How Are Electric Vehicles Impacting the Automotive Supply Chain?

We investigate some of the ways that EVs are impacting the automotive supply chain and how we can plan and prepare to overcome them.
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The rise of electric vehicles (EVs) is having a big impact on automotive logistics. There are many new challenges that will need to be addressed when planning the supply chain. These begin with sourcing the raw materials and go all the way through to last-mile delivery and reverse logistics. 

Below, we investigate some of the ways that EVs are impacting the automotive supply chain and how we can plan and prepare to overcome them. 

Sourcing materials

The majority of EVs are powered by lithium-ion batteries, which contain lithium, cobalt, graphite, nickel, and manganese as the critical minerals. Further materials, such as copper, are also required for battery manufacturing. 

These raw materials for EV batteries are mined in just a few places around the world. The danger here is that when EVs become more ubiquitous, bottlenecks in the supply chain will appear. 

There are also geopolitical factors that can cause a problem in the supply chain. For example, over 70% of the world’s cobalt is mined in the Democratic Republic of the Congo. Political instability in the country, as well as extreme weather and natural disasters can all disrupt the supply chain. There are also potential human rights violations and environmental issues that will need to be addressed and prevented as part of good supply chain management. 

Regulations for battery transport

Transporting lithium-ion batteries has its own complications. The EV batteries are particularly heavy, and this can raise issues during transport. 

Another problem with transporting lithium-ion batteries for EVs is that they pose a safety risk. There are strict controls around moving lithium-ion batteries, which involve the way they’re packaged and the materials used, the temperature they can travel at, and how much charge they can hold.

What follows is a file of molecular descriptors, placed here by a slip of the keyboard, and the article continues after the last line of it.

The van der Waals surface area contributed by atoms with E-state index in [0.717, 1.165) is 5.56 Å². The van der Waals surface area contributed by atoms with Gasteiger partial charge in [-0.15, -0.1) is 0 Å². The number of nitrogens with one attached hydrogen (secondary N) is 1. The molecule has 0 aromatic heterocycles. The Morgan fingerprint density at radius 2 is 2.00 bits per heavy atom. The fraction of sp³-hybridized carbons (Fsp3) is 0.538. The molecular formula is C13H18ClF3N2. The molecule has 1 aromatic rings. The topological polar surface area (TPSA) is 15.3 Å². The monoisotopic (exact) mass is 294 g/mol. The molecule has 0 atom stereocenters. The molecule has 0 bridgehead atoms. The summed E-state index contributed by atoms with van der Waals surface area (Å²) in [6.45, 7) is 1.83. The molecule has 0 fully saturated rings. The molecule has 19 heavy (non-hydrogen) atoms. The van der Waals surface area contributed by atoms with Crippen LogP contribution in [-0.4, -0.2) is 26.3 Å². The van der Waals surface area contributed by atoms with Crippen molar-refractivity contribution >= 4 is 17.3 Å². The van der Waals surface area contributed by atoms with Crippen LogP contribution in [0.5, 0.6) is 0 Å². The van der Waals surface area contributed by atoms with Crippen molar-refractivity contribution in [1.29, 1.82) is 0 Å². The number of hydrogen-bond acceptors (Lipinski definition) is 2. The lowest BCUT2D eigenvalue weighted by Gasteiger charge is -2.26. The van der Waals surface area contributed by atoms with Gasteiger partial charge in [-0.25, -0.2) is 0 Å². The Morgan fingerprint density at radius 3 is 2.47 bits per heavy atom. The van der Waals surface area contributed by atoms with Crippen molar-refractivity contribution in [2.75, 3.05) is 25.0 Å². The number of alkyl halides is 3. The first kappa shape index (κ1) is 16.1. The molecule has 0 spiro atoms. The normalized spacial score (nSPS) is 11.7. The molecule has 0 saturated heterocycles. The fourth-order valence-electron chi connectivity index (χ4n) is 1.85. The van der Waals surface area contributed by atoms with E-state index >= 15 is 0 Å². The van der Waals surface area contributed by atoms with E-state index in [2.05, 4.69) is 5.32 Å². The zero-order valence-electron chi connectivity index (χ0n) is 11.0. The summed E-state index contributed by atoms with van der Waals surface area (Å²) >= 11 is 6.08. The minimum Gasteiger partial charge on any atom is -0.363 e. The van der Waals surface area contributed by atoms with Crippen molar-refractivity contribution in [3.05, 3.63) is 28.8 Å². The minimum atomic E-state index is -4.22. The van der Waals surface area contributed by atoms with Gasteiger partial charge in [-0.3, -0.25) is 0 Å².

A further complication is there is no standardized, global regulation for how to properly transport lithium-ion batteries. There will be variations at a continental and even national level. However, the ADR put forward by Europe can be a good starting point. It gives a baseline for packaging and transporting dangerous goods, including batteries.  

Diversification for the supply chain

EVs have fewer parts than ICE (internal combustion engine) vehicles. They don’t require fuel systems, exhaust systems, or transmissions. This means that the current infrastructure in the automotive supply chain will likely need to be changed to accommodate the new parts. 

Suppliers and automotive logistics providers will need to either modify their current transportation methods or start from scratch to accommodate EVs. By diversifying, they can ensure they maintain their market share. 

Inventory management

We have already seen fluctuations in demand for EVs. While it can be assumed that demand will grow in the coming years, a number of factors will affect the speed of this growth, including government incentives to encourage EV use and the improvement of charging infrastructure.  

There may also be factors that reduce the demand for EVs. Currently in the UK, those who own an EV do not have to pay road tax. But this is due to change. In 2025, EVs will be liable for road tax, initially at the lowest rate of £10 and then rising to the standard rate of £180 from the second year. This may deter people who would have otherwise chosen an EV due to no car tax fees. 

As such, automotive logistics should be prepared to deal with inconsistent demand. Planning will be required to avoid a surplus of stock while still being able to meet demand. 

Charging infrastructure in last-mile delivery

Most EVs will need to arrive at their destination with some level of charge So, delivery routes will need to be planned to include charging points. 

Charging infrastructure across the world is constantly being improved as EVs become more popular, but there will still be vast stretches with no charging points. It’s vital that EVs can be charged in the last-mile delivery part of the supply chain, so this should be a key factor in automotive logistics management. 

Reverse logistics and battery recycling

Sustainability is inexorably linked to EVs. As such, reverse logistics with regard to battery recycling should be a key part of the automotive supply chain. This will involve the battery being taken to specialist facilities that can disassemble the battery and recycle the components. 

Batteries that are at the end of their life for use in EVs can also still be used for energy storage. It’s believed that a second-use industry may rise up as EVs become more popular, to take advantage of this and to prevent materials from going to landfill. 

Transporting end-of-live EV batteries comes with many of the same risks and rules as transporting EV batteries at the start. They can still generate heat and cause a fire risk. As such, the same packaging and transportation regulations will need to be followed. 

Scope for future development

Another challenge that EVs can pose for automotive logistics is that technology is still developing. The batteries that are used now may not be the same in future. It’s thought that batteries for EVs may develop with the need for more lithium and less nickel or cobalt. 

If batteries do change, the automotive supply chain might need to adapt once again to accommodate the new materials.

Will Hopstetter
Will is an automotive market enthusiast living in the United Kingdom. He holds a diverse background in automotive and enjoys utilizing that to produce insights into the inner workings of the industry.